Brittany Brown covers workers and labor in Memphis, Tennessee for MLK50: Justice Through Journalism, which reports on policy, poverty and power in Memphis and Shelby County. Prior to joining MLK50, Brown reported on the criminal justice system in Mississippi, Alabama and Louisiana for the Gulf States Newsroom, NPR’s southern news hub. She was the inaugural Emerging Reporters Fellow at Mississippi Today, where she covered the state’s criminal legal system through the lens of justice and equity. Brown’s journalism career began in student media at the University of Mississippi, where she worked as a reporter and editor for the student newspaper, tv station and yearbook. In college she worked as a breaking news intern with The Baltimore Sun and was a reporting fellow with Carnegie-Knight News21 at Arizona State University, where she reported on hate crimes in America. Brown holds a bachelor’s degree in journalism and is currently completing her master’s documentary thesis project in Southern Studies at the University of Mississippi.
Keely Brewer covers the environmental impacts on communities of color for the Daily Memphian, an online publication in Memphis, Tennessee. Brewer is a recent graduate of The University of Alabama, where she earned a bachelor’s degree in news media and served as editor-in-chief of The Crimson White. While there, Brewer launched a campus investigation into COVID-19 reporting tools in partnership with the Poynter Institute. She has covered Tuscaloosa, Alabama as an intern at the Tuscaloosa News, and has reported on the impact of faith-based diabetes programs at the Mississippi Center for Investigative Reporting.
Laura Kebede-Twumasi is launching the Civil Wrongs project at the Institute for Public Service Reporting at the University of Memphis in Tennessee. Previously, she wrote and hosted a WKNO public television special on unresolved civil rights crimes in the Memphis area, and spearheaded a partnership between The New Tri-State Defender and WKNO public radio on a forgotten civil rights journalism hero, L. Alex Wilson. Laura Kebede-Twumasi is a graduate of the University of Missouri School of Journalism and has a decade of reporting experience, including five years writing about education inequities in Memphis for Chalkbeat.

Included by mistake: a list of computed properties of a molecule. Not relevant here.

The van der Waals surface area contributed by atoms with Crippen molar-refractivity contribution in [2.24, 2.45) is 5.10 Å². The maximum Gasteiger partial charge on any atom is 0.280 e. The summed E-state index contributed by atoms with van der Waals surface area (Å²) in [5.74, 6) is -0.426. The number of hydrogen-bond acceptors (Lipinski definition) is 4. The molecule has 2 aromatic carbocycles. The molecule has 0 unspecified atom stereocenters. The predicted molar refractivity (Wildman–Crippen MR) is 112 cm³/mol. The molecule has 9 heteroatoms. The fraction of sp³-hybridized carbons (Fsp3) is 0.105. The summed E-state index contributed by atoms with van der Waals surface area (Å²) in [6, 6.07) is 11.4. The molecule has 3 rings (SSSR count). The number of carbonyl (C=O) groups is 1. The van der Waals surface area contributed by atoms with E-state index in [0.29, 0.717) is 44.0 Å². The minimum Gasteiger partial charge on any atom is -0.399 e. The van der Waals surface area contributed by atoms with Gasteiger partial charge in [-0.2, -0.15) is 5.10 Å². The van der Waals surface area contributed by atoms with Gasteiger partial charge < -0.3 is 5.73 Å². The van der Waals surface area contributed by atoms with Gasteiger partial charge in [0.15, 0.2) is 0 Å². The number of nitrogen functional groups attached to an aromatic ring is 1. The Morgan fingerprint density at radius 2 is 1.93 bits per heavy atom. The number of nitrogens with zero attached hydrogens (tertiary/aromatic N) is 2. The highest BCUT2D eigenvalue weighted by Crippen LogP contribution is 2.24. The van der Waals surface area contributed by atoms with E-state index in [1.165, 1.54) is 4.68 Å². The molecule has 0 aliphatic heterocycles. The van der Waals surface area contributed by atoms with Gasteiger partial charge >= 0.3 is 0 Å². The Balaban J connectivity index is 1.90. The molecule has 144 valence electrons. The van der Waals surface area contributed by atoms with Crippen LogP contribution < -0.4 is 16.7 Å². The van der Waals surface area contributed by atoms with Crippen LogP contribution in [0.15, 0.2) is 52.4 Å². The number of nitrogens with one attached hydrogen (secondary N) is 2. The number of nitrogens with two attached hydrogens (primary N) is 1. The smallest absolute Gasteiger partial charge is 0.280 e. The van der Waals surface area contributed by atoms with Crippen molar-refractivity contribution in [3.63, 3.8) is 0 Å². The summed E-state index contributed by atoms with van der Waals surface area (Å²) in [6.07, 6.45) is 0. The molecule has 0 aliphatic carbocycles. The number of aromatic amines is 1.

MLK50: Justice Through Journalism is an award-winning nonprofit digital newsroom, and focused on the intersection of poverty, power and policy. Its vision echoes Dr. Martin Luther King’s dream: a nation where all residents, especially workers, have enough resources to thrive, and where public and private policy supports their success.
The Daily Memphian is the largest, nonprofit daily news site in the country that covers all local news, including sports, things to do and dining. It reports critical news, holds political, business and community leaders accountable, and engages with and entertains readers.
The Institute for Public Service Reporting is a nonprofit newsroom on the campus of the University of Memphis specializing in investigative reporting and in-depth explanatory journalism—an arm of the university with a firewall protecting their editorial independence. Its mission is to provide robust, civic-minded journalism that promotes a vibrant democracy, fosters inclusiveness and enriches the lives of the people of greater Memphis, including many underserved communities. Stories appear on its news site, and on The Daily Memphian, a nonprofit news site.